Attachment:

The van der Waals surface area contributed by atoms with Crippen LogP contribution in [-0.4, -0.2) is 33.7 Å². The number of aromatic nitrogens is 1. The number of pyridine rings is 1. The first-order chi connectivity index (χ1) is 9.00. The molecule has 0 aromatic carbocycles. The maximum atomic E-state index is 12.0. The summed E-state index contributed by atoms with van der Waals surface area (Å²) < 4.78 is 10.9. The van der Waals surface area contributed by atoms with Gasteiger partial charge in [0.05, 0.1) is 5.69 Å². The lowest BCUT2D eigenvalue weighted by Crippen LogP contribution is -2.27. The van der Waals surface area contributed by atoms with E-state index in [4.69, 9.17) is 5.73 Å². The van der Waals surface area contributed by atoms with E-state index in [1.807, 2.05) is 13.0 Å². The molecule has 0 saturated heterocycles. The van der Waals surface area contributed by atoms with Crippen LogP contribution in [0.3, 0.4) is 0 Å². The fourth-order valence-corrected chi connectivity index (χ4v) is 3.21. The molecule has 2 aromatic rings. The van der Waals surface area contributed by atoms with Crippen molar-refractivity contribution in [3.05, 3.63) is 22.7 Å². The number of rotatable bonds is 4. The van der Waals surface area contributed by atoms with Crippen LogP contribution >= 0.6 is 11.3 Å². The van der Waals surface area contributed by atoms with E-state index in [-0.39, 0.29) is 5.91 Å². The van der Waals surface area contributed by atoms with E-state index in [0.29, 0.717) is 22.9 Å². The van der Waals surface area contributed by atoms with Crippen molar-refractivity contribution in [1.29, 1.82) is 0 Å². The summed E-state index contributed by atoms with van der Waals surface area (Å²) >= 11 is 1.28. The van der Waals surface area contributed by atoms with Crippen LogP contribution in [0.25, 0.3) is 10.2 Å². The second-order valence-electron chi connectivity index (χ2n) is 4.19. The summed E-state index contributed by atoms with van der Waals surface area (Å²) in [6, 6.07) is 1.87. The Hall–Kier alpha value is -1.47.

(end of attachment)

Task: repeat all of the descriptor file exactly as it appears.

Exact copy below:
The van der Waals surface area contributed by atoms with Crippen LogP contribution in [-0.4, -0.2) is 33.7 Å². The number of aromatic nitrogens is 1. The number of pyridine rings is 1. The first-order chi connectivity index (χ1) is 9.00. The molecule has 0 aromatic carbocycles. The maximum atomic E-state index is 12.0. The summed E-state index contributed by atoms with van der Waals surface area (Å²) < 4.78 is 10.9. The van der Waals surface area contributed by atoms with Gasteiger partial charge in [0.05, 0.1) is 5.69 Å². The lowest BCUT2D eigenvalue weighted by Crippen LogP contribution is -2.27. The van der Waals surface area contributed by atoms with E-state index in [4.69, 9.17) is 5.73 Å². The van der Waals surface area contributed by atoms with E-state index in [1.807, 2.05) is 13.0 Å². The molecule has 0 saturated heterocycles. The van der Waals surface area contributed by atoms with Crippen LogP contribution in [0.3, 0.4) is 0 Å². The fourth-order valence-corrected chi connectivity index (χ4v) is 3.21. The molecule has 2 aromatic rings. The van der Waals surface area contributed by atoms with Crippen molar-refractivity contribution in [3.05, 3.63) is 22.7 Å². The number of rotatable bonds is 4. The van der Waals surface area contributed by atoms with Crippen LogP contribution >= 0.6 is 11.3 Å². The van der Waals surface area contributed by atoms with E-state index in [-0.39, 0.29) is 5.91 Å². The van der Waals surface area contributed by atoms with E-state index in [0.29, 0.717) is 22.9 Å². The van der Waals surface area contributed by atoms with Crippen molar-refractivity contribution in [1.29, 1.82) is 0 Å². The summed E-state index contributed by atoms with van der Waals surface area (Å²) >= 11 is 1.28. The van der Waals surface area contributed by atoms with Crippen LogP contribution in [0.25, 0.3) is 10.2 Å². The second-order valence-electron chi connectivity index (χ2n) is 4.19. The summed E-state index contributed by atoms with van der Waals surface area (Å²) in [6, 6.07) is 1.87. The Hall–Kier alpha value is -1.47.